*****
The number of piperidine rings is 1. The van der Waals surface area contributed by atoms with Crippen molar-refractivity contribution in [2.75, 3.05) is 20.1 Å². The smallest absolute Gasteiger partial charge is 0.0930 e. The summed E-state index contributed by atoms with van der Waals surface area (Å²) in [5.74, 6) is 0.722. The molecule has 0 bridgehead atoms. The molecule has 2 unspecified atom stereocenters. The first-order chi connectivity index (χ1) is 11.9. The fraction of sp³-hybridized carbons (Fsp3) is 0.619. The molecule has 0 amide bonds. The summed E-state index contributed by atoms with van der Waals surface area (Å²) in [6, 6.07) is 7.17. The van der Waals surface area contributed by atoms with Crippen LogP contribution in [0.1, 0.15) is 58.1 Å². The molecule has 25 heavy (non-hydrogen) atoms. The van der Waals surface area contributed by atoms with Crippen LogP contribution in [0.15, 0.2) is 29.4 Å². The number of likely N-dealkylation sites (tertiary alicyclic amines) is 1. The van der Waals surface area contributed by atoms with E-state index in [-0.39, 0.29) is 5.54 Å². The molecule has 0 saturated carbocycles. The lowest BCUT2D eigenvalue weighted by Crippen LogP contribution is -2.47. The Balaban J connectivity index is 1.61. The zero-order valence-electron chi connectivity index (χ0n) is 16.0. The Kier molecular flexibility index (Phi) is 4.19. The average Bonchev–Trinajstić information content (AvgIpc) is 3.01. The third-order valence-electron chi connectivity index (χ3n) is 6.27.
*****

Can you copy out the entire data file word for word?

The number of piperidine rings is 1. The van der Waals surface area contributed by atoms with Crippen molar-refractivity contribution in [2.75, 3.05) is 20.1 Å². The smallest absolute Gasteiger partial charge is 0.0930 e. The summed E-state index contributed by atoms with van der Waals surface area (Å²) in [5.74, 6) is 0.722. The molecule has 0 bridgehead atoms. The molecule has 2 unspecified atom stereocenters. The first-order chi connectivity index (χ1) is 11.9. The fraction of sp³-hybridized carbons (Fsp3) is 0.619. The molecule has 0 amide bonds. The summed E-state index contributed by atoms with van der Waals surface area (Å²) in [6, 6.07) is 7.17. The van der Waals surface area contributed by atoms with Crippen LogP contribution in [0.1, 0.15) is 58.1 Å². The molecule has 25 heavy (non-hydrogen) atoms. The van der Waals surface area contributed by atoms with Crippen LogP contribution in [0.15, 0.2) is 29.4 Å². The number of likely N-dealkylation sites (tertiary alicyclic amines) is 1. The van der Waals surface area contributed by atoms with E-state index in [-0.39, 0.29) is 5.54 Å². The molecule has 0 saturated carbocycles. The lowest BCUT2D eigenvalue weighted by Crippen LogP contribution is -2.47. The Balaban J connectivity index is 1.61. The zero-order valence-electron chi connectivity index (χ0n) is 16.0. The Kier molecular flexibility index (Phi) is 4.19. The average Bonchev–Trinajstić information content (AvgIpc) is 3.01. The third-order valence-electron chi connectivity index (χ3n) is 6.27.